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Allegheny County, State Report Modest Number Of New COVID Cases

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Gene J. Puskar
/
AP

Both Allegheny County and the state as a whole posted only modest numbers of new cases of COVID-19 on Tuesday.

Allegheny County reported just 15 new cases on Tuesday, days before Gov. Tom Wolf's administration is set to begin easing some restrictions designed to limit the spread of the disease. The county has logged 1,526 cases since it began tracking cases mid-March. A dozen of the new cases reported Tuesday were the results of actual tests. The remaining three were “probable” cases – those where a test hasn’t been conducted, but the patient is known to have symptoms of the disease and contact with a carrier.

In all, the county reported a total of 373 positive and negative test results Tuesday. That’s about half the daily volume it would need to meet a goal set by Wolf’s administration to test 2 percent of the population each month.

Allegheny County reported four deaths stemming from the disease, raising the toll since March to 127 fatalities, and six new hospitalizations. Some 280 county residents have been hospitalized since the disease first took hold: The county does not track how many of those have since been release.

Statewide, an additional 75 deaths from COVID 19 were reported Tuesday, bringing the toll to 3,806 deaths. Another 837 new cases of the disease were reported; the state has been hovering around the 1,000-case-per-day mark for several days.

At both the state and county level, nursing and personal care homes represent an outsized portion of COVID-19 cases. Around the state, 540 of those facilities account for a total of 13,854 cases of the disease, over 1,700 involve staff. Just over 100 of those staff members, and some 350 residents, are tied to long-term care facilities in Allegheny County.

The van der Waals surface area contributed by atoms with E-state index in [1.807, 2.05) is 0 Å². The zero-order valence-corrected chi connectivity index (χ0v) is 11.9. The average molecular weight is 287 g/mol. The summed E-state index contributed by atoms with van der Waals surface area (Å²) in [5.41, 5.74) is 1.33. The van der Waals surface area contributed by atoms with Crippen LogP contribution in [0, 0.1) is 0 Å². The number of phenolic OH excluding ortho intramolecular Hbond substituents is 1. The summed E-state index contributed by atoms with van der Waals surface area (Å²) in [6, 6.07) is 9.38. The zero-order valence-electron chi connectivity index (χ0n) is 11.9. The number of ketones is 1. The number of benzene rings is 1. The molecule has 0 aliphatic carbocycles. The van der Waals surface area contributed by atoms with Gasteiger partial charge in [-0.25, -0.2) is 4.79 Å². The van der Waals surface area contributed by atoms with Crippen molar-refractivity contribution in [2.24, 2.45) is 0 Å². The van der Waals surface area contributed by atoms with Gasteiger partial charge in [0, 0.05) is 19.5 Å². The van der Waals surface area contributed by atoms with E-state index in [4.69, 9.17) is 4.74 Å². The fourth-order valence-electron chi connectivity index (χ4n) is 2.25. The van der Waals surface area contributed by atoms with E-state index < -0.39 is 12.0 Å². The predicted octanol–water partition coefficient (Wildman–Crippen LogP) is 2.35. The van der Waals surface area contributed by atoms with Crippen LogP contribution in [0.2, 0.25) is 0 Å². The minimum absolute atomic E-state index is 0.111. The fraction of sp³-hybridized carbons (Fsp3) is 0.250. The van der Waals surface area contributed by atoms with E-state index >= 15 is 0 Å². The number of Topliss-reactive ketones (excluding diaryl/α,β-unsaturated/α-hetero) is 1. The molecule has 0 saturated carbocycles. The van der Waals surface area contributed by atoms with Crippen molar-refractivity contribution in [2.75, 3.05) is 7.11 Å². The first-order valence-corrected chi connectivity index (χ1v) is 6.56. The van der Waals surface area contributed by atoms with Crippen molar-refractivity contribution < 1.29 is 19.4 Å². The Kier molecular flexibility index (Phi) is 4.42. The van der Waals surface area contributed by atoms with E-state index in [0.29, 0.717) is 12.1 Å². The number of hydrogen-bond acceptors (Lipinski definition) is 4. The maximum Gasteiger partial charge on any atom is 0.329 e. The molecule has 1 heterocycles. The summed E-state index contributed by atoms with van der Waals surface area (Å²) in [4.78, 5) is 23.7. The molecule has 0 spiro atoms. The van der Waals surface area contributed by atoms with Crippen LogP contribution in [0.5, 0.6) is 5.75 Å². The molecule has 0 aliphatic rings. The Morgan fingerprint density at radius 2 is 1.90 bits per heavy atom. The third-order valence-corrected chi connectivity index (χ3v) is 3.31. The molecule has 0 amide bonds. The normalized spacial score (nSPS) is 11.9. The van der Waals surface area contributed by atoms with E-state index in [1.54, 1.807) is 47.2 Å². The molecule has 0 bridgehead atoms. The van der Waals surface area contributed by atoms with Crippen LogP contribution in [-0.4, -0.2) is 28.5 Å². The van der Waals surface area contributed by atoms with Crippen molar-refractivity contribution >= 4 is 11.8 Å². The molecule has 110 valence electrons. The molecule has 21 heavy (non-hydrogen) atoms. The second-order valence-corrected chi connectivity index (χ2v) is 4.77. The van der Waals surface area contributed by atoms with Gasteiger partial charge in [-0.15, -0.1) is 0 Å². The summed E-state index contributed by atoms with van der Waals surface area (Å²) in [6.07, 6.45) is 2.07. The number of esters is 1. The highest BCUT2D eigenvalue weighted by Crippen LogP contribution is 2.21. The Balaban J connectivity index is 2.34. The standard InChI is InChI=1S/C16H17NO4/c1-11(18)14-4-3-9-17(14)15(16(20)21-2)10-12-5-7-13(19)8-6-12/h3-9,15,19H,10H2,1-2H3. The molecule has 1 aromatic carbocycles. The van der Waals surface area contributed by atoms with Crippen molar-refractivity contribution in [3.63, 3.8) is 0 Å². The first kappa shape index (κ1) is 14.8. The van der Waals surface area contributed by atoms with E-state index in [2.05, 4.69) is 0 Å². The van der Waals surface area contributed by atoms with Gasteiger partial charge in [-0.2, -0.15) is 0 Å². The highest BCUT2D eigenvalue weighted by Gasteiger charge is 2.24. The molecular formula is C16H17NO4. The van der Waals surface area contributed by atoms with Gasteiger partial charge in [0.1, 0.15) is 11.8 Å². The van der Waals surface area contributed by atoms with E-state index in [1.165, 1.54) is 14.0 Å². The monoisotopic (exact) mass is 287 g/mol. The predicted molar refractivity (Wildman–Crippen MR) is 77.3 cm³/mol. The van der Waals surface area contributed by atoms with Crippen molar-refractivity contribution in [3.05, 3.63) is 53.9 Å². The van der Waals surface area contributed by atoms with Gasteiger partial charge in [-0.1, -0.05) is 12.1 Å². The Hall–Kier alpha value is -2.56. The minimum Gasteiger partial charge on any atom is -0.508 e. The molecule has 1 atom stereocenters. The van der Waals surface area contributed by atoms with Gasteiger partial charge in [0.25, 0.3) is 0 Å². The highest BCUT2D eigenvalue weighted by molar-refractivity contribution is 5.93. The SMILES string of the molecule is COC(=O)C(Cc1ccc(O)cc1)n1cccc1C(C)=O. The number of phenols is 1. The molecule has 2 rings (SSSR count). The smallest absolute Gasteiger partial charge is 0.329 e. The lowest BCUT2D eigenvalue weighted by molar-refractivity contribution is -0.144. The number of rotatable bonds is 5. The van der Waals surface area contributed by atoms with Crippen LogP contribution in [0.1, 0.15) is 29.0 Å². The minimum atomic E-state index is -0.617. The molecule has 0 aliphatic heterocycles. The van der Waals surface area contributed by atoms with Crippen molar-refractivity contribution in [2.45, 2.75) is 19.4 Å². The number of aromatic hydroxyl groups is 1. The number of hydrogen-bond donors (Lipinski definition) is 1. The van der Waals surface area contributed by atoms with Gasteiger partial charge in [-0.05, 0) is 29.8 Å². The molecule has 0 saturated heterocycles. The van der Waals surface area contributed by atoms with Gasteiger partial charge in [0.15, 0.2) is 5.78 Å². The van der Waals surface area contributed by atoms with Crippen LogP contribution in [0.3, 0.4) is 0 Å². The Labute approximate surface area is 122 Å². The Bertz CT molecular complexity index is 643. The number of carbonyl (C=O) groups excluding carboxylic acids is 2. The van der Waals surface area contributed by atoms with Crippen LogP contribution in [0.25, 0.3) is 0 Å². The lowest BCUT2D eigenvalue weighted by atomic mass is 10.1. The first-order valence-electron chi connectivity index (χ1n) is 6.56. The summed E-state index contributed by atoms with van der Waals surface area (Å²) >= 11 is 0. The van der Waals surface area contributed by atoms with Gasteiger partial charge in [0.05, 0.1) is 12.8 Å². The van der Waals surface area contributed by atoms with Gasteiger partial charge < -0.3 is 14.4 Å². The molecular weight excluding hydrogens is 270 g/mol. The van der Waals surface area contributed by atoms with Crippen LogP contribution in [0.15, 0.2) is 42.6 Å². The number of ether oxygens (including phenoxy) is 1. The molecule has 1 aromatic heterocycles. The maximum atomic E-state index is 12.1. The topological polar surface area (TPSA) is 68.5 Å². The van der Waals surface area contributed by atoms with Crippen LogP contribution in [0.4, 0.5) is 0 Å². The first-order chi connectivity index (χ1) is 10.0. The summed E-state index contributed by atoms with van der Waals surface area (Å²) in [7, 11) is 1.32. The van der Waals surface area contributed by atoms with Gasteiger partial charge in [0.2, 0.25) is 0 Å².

The quality of care at such facilities has become among the most contentious areas in the debate over how to respond to the virus.

Nearly three decades after leaving home for college, Chris Potter now lives four miles from the house he grew up in -- a testament either to the charm of the South Hills or to a simple lack of ambition. In the intervening years, Potter held a variety of jobs, including asbestos abatement engineer and ice-cream truck driver. He has also worked for a number of local media outlets, only some of which then went out of business. After serving as the editor of Pittsburgh City Paper for a decade, he covered politics and government at the Pittsburgh Post-Gazette. He has won some awards during the course of his quarter-century journalistic career, but then even a blind squirrel sometimes digs up an acorn.